Pairing of festivals deemed a success

by Gayle Wilson

  • <p>MICHAEL LEE PHOTO</p><p>Crowds gather to see the Tall Ships Regatta sail into Lunenburg. The busy weekend that saw Tall Ships and Lunenburg Folk Harbour Fest combine is being touted as a great success.</p>
  • <p>BRITTANY WENTZELL PHOTO</p><p>Cassie MacDonald of the duo Cassie and Maggie plays fiddle on the opening night of Folk Harbour Fest.</p>

While there was concern about potential mayhem in Lunenburg with the Folk Harbour and Tall Ships festivals coinciding at the same time, organizers are declaring the weekend highly successful, seamless, and inspiring for future activities.

Deborah Watring-Ellis, president of the Lunenburg Folk Harbour Festival Society, said the general feedback the group received from visitors was positive.

"They thought it worked like clockwork and was really, really smooth," she told LighthouseNOW.

"The general term we're hearing is 'surprisingly good results of having the two festivals together.'"

Town of Lunenburg Mayor Rachel Bailey described as "awesome" the preliminary figures she had indicating 15,000 people had been through to tour the tall ships, with still others happy to admire them from outside of the gated area.

"We were very excited.," said the mayor adding, "If we had had a third fine day I'm sure the number would have been even greater."

She praised the "wonderful collaboration" with the Folk Harbour Festival Society, which she described as "a well-oiled machine," as well as the Fisheries Museum, RCMP, first responders and the legions of volunteers who helped oversee everything from parking to information.

Bailey noted that parking had been one of the big concerns leading to the event, but the town had added 600 additional parking spaces in areas not traditionally used, such as the field behind the Lunenburg Academy and Hillcrest Cemetery, and that the shuttle service worked well.

The mayor said the Lunenburg Board of Trade's digital map helped some as well, although she says it would have been even more effective had there been more marketing of it to increase awareness.

"But, really, I think we did the best we could do and the congestion was not nearly as bad as people had anticipated it might be."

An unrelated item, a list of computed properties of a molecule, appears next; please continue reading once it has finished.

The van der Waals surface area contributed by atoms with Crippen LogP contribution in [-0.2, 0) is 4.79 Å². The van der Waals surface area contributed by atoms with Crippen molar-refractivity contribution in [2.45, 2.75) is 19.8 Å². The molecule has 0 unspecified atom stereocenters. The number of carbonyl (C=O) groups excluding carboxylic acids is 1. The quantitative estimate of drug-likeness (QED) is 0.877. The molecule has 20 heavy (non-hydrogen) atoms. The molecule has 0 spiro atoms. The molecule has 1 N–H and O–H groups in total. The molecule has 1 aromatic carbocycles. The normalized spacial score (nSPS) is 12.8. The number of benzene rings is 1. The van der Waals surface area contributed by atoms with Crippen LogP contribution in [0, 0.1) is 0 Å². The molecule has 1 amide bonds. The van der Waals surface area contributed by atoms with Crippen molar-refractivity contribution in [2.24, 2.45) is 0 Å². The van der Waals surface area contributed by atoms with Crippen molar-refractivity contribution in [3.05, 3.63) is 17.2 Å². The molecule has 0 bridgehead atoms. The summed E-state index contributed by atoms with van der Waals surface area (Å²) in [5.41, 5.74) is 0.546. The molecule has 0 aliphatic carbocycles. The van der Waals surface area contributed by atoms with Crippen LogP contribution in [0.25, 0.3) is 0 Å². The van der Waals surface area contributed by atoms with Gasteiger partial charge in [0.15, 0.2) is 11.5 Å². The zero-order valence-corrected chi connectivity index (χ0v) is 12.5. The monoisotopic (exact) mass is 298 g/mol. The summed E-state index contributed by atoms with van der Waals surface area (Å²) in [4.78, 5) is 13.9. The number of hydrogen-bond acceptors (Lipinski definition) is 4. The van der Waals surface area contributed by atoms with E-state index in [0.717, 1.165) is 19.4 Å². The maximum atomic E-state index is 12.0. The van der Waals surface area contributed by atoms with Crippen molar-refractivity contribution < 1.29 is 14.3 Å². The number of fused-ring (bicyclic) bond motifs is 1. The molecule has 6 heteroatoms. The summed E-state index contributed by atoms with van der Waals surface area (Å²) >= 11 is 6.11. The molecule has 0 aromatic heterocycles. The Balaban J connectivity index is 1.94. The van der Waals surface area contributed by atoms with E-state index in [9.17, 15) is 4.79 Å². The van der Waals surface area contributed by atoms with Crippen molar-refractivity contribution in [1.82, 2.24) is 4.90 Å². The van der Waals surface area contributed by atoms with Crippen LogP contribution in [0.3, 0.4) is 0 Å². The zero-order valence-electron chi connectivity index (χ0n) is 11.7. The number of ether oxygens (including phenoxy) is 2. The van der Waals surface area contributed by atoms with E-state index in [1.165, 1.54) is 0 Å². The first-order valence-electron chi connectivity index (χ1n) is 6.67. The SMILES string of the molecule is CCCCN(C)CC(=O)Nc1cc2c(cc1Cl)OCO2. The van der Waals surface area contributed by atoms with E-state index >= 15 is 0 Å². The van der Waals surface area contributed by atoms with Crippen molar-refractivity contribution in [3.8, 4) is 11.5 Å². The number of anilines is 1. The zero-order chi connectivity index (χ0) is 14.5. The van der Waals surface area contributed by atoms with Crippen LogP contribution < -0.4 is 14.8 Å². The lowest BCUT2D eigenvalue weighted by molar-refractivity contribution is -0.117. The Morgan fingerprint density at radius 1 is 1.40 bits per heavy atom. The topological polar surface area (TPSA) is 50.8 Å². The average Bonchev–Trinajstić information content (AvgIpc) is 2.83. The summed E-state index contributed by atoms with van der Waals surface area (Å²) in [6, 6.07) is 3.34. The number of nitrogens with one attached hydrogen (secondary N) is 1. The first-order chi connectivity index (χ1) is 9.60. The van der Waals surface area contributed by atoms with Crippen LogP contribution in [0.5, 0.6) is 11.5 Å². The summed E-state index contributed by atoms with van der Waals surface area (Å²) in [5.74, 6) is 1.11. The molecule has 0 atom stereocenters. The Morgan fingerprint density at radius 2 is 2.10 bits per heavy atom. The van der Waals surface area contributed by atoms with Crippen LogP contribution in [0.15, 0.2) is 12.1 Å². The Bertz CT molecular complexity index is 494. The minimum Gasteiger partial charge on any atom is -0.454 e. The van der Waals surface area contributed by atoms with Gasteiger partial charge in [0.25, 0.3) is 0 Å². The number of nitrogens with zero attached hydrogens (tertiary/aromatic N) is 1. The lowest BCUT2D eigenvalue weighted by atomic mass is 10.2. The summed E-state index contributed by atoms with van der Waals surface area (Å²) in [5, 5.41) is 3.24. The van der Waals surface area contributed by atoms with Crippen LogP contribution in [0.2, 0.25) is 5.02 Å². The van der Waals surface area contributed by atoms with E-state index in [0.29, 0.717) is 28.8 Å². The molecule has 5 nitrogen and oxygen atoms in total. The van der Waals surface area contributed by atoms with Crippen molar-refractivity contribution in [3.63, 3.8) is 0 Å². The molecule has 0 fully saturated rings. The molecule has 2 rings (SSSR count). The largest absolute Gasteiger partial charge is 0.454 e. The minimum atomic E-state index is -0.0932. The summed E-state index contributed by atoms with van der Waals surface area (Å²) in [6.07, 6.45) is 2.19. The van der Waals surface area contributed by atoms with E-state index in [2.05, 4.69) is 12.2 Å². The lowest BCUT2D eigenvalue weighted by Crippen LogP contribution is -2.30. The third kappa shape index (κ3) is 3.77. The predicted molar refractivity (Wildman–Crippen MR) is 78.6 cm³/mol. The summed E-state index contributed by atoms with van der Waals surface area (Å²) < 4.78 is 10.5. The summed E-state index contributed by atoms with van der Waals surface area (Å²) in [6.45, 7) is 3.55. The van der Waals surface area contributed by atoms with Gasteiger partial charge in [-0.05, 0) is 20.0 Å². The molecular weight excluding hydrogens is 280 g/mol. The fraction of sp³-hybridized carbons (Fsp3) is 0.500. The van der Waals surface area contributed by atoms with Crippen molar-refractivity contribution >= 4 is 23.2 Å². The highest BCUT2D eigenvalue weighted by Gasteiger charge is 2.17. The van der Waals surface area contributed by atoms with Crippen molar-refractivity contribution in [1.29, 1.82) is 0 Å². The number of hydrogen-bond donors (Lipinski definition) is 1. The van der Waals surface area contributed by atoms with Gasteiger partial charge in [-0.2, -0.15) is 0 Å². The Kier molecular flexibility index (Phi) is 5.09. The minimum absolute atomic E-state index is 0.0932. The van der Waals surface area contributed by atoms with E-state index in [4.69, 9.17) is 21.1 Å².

The Lunenburg Board of Trade (BoT) reported in an email after meeting with the different partners involved in organizing the two events that there was "a lot of positive feedback regarding the ample parking, way finding, the two different shuttle services (exterior parking to event drop-off and in-town shuttling throughout the business district), sufficient public washrooms and hand washing stations, and the additional food vendors to compliment our existing restaurants."

The group noted that analytics suggest that "many people" used the BoT's recently released digital map to plan elements of their visit in advance of arriving in Lunenburg.

"There were waits, of course, but they were not over long nor did it cause complaints among our guests."

Praise went out as well to the more than 40 volunteers, "ranging in age from 15-84 years old, who assisted our guests as ambassadors, waterfront safety, parking, site access, lost and found, messengers, and keeping the crew lounge readied for the 300 sailors from the visiting ships."

While the finally tally of folk festival ticket sales were not yet in, Watring-Ellis estimated sales went "well beyond" the maximum 3,200 the event has sold in the past.

"We sold out some portions and we had long lines and we had to turn some people away at a few venues. And while we're sorry to do that, the good news was there was such good attendance, and we're very, very pleased with that."

She agreed the shuttle service was instrumental in helping things run smoothly and said it's something the society would be looking to incorporate into its annual event with "minor tweaks."

Watring-Ellis added that, the systems put in place to handle washroom facilities, the shuttles and parking, "are things that can be used throughout the summer season for sure."

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